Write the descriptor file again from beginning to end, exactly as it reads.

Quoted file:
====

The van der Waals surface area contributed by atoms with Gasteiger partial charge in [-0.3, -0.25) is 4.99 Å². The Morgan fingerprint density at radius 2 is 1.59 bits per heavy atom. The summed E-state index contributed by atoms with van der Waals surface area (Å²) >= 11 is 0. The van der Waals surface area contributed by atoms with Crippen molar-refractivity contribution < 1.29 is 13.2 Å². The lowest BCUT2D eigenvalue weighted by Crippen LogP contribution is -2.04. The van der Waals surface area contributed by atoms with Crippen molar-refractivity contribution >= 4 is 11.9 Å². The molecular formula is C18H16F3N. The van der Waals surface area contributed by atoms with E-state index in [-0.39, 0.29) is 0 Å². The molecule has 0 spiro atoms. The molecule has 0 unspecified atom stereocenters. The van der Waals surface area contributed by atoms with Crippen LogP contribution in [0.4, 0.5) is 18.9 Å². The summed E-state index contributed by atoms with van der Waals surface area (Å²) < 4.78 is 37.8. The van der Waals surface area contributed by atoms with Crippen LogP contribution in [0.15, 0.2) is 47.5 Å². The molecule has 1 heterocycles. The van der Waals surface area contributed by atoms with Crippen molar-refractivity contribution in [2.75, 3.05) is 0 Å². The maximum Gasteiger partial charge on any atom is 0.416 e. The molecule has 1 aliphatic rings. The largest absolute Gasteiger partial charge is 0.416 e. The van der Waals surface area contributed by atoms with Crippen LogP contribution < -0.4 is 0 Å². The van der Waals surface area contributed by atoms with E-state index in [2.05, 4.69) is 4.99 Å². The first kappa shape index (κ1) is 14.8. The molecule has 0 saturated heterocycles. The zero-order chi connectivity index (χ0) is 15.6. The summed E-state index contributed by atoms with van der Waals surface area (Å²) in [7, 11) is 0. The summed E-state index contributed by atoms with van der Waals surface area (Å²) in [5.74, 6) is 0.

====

The van der Waals surface area contributed by atoms with Gasteiger partial charge in [-0.3, -0.25) is 4.99 Å². The Morgan fingerprint density at radius 2 is 1.59 bits per heavy atom. The summed E-state index contributed by atoms with van der Waals surface area (Å²) >= 11 is 0. The van der Waals surface area contributed by atoms with Crippen molar-refractivity contribution < 1.29 is 13.2 Å². The lowest BCUT2D eigenvalue weighted by Crippen LogP contribution is -2.04. The van der Waals surface area contributed by atoms with Crippen molar-refractivity contribution >= 4 is 11.9 Å². The molecular formula is C18H16F3N. The van der Waals surface area contributed by atoms with E-state index in [-0.39, 0.29) is 0 Å². The molecule has 0 spiro atoms. The molecule has 0 unspecified atom stereocenters. The van der Waals surface area contributed by atoms with Crippen LogP contribution in [0.4, 0.5) is 18.9 Å². The summed E-state index contributed by atoms with van der Waals surface area (Å²) < 4.78 is 37.8. The van der Waals surface area contributed by atoms with Crippen LogP contribution in [0.15, 0.2) is 47.5 Å². The molecule has 1 heterocycles. The van der Waals surface area contributed by atoms with Crippen molar-refractivity contribution in [2.75, 3.05) is 0 Å². The maximum Gasteiger partial charge on any atom is 0.416 e. The molecule has 1 aliphatic rings. The largest absolute Gasteiger partial charge is 0.416 e. The van der Waals surface area contributed by atoms with Crippen LogP contribution < -0.4 is 0 Å². The van der Waals surface area contributed by atoms with E-state index in [2.05, 4.69) is 4.99 Å². The first kappa shape index (κ1) is 14.8. The molecule has 0 saturated heterocycles. The zero-order chi connectivity index (χ0) is 15.6. The summed E-state index contributed by atoms with van der Waals surface area (Å²) in [7, 11) is 0. The summed E-state index contributed by atoms with van der Waals surface area (Å²) in [5.74, 6) is 0.